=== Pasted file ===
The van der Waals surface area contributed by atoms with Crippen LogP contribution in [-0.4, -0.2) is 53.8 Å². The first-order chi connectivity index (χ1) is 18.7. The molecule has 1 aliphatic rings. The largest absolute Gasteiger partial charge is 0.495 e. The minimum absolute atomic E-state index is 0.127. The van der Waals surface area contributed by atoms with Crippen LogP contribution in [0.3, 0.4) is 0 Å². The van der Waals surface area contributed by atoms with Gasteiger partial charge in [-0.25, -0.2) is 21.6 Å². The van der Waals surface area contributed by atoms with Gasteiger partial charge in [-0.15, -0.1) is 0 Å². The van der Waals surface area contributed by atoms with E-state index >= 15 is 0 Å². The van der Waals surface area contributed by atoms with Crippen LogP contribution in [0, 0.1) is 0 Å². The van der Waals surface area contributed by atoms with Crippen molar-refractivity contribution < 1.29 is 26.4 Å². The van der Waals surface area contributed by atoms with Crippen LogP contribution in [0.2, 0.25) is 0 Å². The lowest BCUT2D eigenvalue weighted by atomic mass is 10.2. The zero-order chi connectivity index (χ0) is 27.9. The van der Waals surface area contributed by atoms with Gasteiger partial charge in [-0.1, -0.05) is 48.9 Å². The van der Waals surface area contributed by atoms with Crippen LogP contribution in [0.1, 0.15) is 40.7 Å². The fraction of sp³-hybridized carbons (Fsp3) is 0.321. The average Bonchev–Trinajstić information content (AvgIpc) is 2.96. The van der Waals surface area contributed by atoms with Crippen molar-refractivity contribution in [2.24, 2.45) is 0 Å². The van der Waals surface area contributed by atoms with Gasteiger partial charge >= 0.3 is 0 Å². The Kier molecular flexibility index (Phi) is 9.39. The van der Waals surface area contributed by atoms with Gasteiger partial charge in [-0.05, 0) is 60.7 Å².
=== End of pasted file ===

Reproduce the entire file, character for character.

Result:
The van der Waals surface area contributed by atoms with Crippen LogP contribution in [-0.4, -0.2) is 53.8 Å². The first-order chi connectivity index (χ1) is 18.7. The molecule has 1 aliphatic rings. The largest absolute Gasteiger partial charge is 0.495 e. The minimum absolute atomic E-state index is 0.127. The van der Waals surface area contributed by atoms with Crippen LogP contribution in [0.3, 0.4) is 0 Å². The van der Waals surface area contributed by atoms with Gasteiger partial charge in [-0.25, -0.2) is 21.6 Å². The van der Waals surface area contributed by atoms with Gasteiger partial charge in [-0.15, -0.1) is 0 Å². The van der Waals surface area contributed by atoms with E-state index >= 15 is 0 Å². The van der Waals surface area contributed by atoms with Crippen LogP contribution in [0, 0.1) is 0 Å². The van der Waals surface area contributed by atoms with Crippen molar-refractivity contribution < 1.29 is 26.4 Å². The van der Waals surface area contributed by atoms with Crippen LogP contribution in [0.2, 0.25) is 0 Å². The lowest BCUT2D eigenvalue weighted by atomic mass is 10.2. The zero-order chi connectivity index (χ0) is 27.9. The van der Waals surface area contributed by atoms with Gasteiger partial charge in [-0.1, -0.05) is 48.9 Å². The van der Waals surface area contributed by atoms with Crippen LogP contribution in [0.1, 0.15) is 40.7 Å². The fraction of sp³-hybridized carbons (Fsp3) is 0.321. The average Bonchev–Trinajstić information content (AvgIpc) is 2.96. The van der Waals surface area contributed by atoms with Crippen molar-refractivity contribution in [2.24, 2.45) is 0 Å². The van der Waals surface area contributed by atoms with Gasteiger partial charge >= 0.3 is 0 Å². The Kier molecular flexibility index (Phi) is 9.39. The van der Waals surface area contributed by atoms with Gasteiger partial charge in [-0.05, 0) is 60.7 Å².